Utah State Railroad Museum Passenger Cars

(An unofficial mirrored version of information removed from the official Golden Spike Chapter R&LHS web site; pages removed after August 2013; recovered via Archive.org's Wayback Machine.)

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This car is example of the type of car used to move wounded by rail once they arrived back from overseas. It was basically a hospital ward on wheels and could provide all needed services. This particular car was rescued from the back lot of the Smith & Edwards Surplus Store in Willard, Utah, Sept 2001. It has been restored by the Golden Spike Chapter of the Railway & Locomotive Historical Society to what it would have looked like during WWII. An access ramp and signage has been added so museum visitors can tour inside the car.





U.P .#5819 is an example of the type of car pulled in passenger trains that served the Post Office. When the U.S. Mail moved by rail, the car contained a complete post office, and the mail was sorted in route. Mail could be picked up or dropped off while the train was at speed. The American Car & Foundry Co. built the car in September 1949. It was originality painted in the U .P. passenger colors of Armour Yellow and Harbor Mist Gray and did service on the Oregon Short Line to deliver mail through southern Idaho. It was moved to maintenance of way service in the 1960's when the railroads lost the mail contracts to the airlines and trucking. It was repainted into maintenance of way Green and renumbered. It has now been restored by the museum to the original yellow and gray livery with original number.


Below is a photo of 5819 when in service.....photo from the Joe Shine collection



This car was built in 1942 as a coach and reworked in 1969 as the "GOLDEN SPIKE CENTENNIAL EXPO " car for use with the Golden Spike Centennial celebration. It still has the 1969 paint job even though it is faded. It also unusual in that it still has the original as build trucks. The car contains custom built display cases from the Expo.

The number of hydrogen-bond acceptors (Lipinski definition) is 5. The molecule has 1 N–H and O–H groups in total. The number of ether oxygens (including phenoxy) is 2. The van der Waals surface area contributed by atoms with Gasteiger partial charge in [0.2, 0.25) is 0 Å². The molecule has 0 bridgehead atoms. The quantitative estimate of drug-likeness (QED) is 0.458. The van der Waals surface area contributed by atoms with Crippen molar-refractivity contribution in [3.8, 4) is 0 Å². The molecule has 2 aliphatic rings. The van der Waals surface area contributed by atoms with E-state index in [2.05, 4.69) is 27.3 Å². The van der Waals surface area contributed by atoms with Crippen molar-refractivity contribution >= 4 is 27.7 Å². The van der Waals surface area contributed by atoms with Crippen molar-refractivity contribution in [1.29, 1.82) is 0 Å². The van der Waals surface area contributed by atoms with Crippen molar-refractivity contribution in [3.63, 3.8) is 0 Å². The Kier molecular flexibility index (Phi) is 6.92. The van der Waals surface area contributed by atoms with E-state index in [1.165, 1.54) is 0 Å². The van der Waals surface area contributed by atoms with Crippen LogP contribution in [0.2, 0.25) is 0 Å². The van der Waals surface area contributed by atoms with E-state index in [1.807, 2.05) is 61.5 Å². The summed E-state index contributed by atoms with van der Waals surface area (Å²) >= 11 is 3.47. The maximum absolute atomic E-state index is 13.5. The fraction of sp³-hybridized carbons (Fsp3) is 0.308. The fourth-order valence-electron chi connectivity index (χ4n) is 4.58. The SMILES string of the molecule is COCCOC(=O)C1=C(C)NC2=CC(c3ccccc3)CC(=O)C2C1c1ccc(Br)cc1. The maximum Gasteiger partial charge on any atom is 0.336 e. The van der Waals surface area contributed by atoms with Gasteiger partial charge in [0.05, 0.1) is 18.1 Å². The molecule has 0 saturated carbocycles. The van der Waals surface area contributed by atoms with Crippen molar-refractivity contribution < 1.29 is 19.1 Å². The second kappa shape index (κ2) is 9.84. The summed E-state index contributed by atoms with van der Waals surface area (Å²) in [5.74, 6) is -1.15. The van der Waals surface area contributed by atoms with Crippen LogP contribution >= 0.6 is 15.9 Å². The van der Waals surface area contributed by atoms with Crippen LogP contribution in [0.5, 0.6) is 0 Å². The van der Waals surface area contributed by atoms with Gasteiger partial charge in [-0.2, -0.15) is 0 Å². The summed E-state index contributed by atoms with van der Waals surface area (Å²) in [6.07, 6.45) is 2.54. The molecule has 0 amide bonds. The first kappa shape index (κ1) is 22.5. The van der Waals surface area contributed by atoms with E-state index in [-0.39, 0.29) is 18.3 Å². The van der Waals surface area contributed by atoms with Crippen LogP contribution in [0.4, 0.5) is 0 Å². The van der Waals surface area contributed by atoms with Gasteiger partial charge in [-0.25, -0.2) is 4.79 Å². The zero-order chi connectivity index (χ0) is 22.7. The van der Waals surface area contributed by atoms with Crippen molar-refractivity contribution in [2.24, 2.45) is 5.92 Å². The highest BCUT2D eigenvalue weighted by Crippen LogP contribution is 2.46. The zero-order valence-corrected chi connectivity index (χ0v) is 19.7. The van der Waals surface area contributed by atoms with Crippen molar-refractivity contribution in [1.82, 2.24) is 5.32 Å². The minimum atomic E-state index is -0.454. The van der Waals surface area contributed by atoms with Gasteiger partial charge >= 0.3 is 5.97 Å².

The Moon Glow is probably the most historic piece of equipment in the collection. It is the last remaining car of the 4 car General Motors demonstration Train of Tomorrow built in the late 1940's. The train toured the U.S. during 1947 stopping in Ogden in November of that year. Union Pacific bought the trainset including the E7 locomotive and ran it first as a section of the City of Los Angeles then it was transferred to the Northwest doing service between Seattle and Portland. The cars were eventually scrapped with the Moon Glow ending up in a scrap yard in Pocatello, Idaho. It was recognized for its historic value by a member of the NRHS who was passing through Pocatello. The Promontory Chapter of the NRHS was able to obtain the car through a donation by the scrap yard owner and in turn donated it to the Utah State Railroad Museum. Efforts have been made over the years to restore it but lack of funds have halted work. For some time it was being kept in a protective building at the BDO but the building was torn down to make room for another business. It now sits in open air exposed to the elements with no current plans for restoration, though some avenues are being explored.



Originally a Baltimore and Ohio baggage car. it was converted for use as a scoring crew support car for the Strategic Air Command (SAC). The scoring crew evaluated the performance of the B-52 bombing crew as they "bombed" the target car .It was once filled with electronic monitoring equipment.